In a game with players as dedicated as those who love Pokemon Go, it’s inevitable that some ugliness will emerge. But many of the players I spoke with also said Pokemon Go is their social life. It’s how they met their friends. It takes them to places they’d never normally go, and they’ve gone on adventures that they cherish.
After Niantic’s release of the “legendary birds,” my son and I spent the day with 50 or 60 local players in a Telegram call-out group running from gym to gym to battle and collect these pixelated creatures. It’s crazy, I know. But somehow it’s fun, too. From a cultural aspect it is simply amazing to me to see literally 50 or 60 people (just in OUR group, there are others) descend from locations all over the city on one gym to battle a Lugia or Articuno. It’s intense. Are there better things we could be doing? Maybe. Are there worse things we could be doing? Definitely. Is it any different than the guy going out to play golf or the lady going out to shop garage sales? Nope.
The people I’ve met on these runs are great people and are of all ages and professions. There’s a chef, a marine, a commercial fisherman, a landscape man, a couple of stay-at-home moms, a teacher…it’s not just pimply kids that live in mom’s basement.
And it’s fun.
Niantic has invested a lot in this game and has worked hard to keep it engaging for players with special events, a slow rollout of Pokemon creatures, various challenges and now the epic fail event. Hopefully they will figure out what went wrong with the Chicago event and do better next time. Meanwhile, people are still spending money to play the game. You can play for free but I doubt you’ll find a hardcore player who hasn’t bought an incubator or some Pokeballs in the shop.
As the initial infatuation with the game has faded, the hardcore players remain and Niantic is cashing in. The subculture of players is huge and they are serious.
SHREVEPORT – The 2017 New Orleans mayoral race qualifying period has closed with a total of 18 candidates, only three of which are considered major candidates.
As most are aware, New Orleans has been the center of much turmoil and negative attention in the past few months. During Landrieu’s term crime has risen dramatically and what is different about that is that it is now in the tourist areas around the French Quarter which has never been more dangerous than it is right now.
The Confederate monuments controversy has also pulled a great deal of attention to the city both positive and negative, depending on your perspective of the issue. At the very least, removal of the four historical monuments has made the city a little less unique and has pulled Landrieu’s attention away from more pressing matters, like police staffing, infrastructure, and crime.
The major candidates in the October 14 primary are “former Civil District Court Judge Michael Bagneris, City Councilwoman LaToya Cantrell, and former Municipal Court Judge Desiree Charbonnet.” Crime is certainly going to be the top topic in this election. “Crime is ravaging our city,” said Bagneris, who first ran for mayor in 2012. “Crime is up because police manpower is down, and criminals know it.”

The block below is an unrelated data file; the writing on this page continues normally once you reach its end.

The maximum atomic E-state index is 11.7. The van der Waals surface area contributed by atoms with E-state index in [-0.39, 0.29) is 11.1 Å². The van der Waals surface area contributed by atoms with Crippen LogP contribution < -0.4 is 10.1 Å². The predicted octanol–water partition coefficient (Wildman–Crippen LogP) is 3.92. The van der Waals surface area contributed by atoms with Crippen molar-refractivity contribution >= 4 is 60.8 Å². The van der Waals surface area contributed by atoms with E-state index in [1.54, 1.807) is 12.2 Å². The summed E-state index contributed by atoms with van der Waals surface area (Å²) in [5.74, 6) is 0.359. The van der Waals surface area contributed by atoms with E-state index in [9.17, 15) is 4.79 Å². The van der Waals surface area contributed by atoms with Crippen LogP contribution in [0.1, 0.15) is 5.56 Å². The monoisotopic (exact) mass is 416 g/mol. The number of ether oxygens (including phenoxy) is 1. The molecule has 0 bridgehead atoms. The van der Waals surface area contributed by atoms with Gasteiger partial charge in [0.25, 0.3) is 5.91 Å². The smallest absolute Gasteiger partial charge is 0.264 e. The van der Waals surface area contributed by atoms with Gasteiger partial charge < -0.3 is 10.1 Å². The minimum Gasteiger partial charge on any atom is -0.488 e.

There are no Republicans on the ballot:
Fellow businessman Frank Scurlock, who announced at about the same time as the “Big 3,” also could get a little traction using his own financial resources from his inflatable bounce house empire and his public opposition to the removal of the Confederate monuments to carve out a niche.
Scurlock is one of six white candidates in the field to lead a city with a population that is about 60 percent black. Eleven of the candidates signed up as Democrats, three are running as independents, and four others are running without a party affiliation. There are no Republicans on the mayoral ballot.
As of today, there have been 100 murders in New Orleans this year and countless shootings, muggings, assaults, and other violent crimes.
The primary is October 14 with a November runoff; Landrieu will remain in office through May. According to pundit Stephanie Grace:
[Landrieu] hinted that he hopes to help guide the choice of his successor, perhaps through the political action committee he has set up. While he hasn’t endorsed a candidate, Landrieu has bemoaned New Orleans voters’ history of focusing on change and has advocated for philosophical and policy continuity from his administration to the next.
This race will be closely watched throughout the state as many who have objected to Landrieu’s Confederate monument position have vowed not to visit the city until he is gone.
If a Landrieu clone is elected that tourism ban may continue.
SHREVEPORT – Shortest summer ever. I report back to work Thursday with a series of workshops and on our new high school ELA curriculum and students report back to class August 2. When I first started teaching twenty years ago, my first report date was August 25; seems like it backs up every single year. I suppose year-round school is the ultimate goal but nobody is saying that.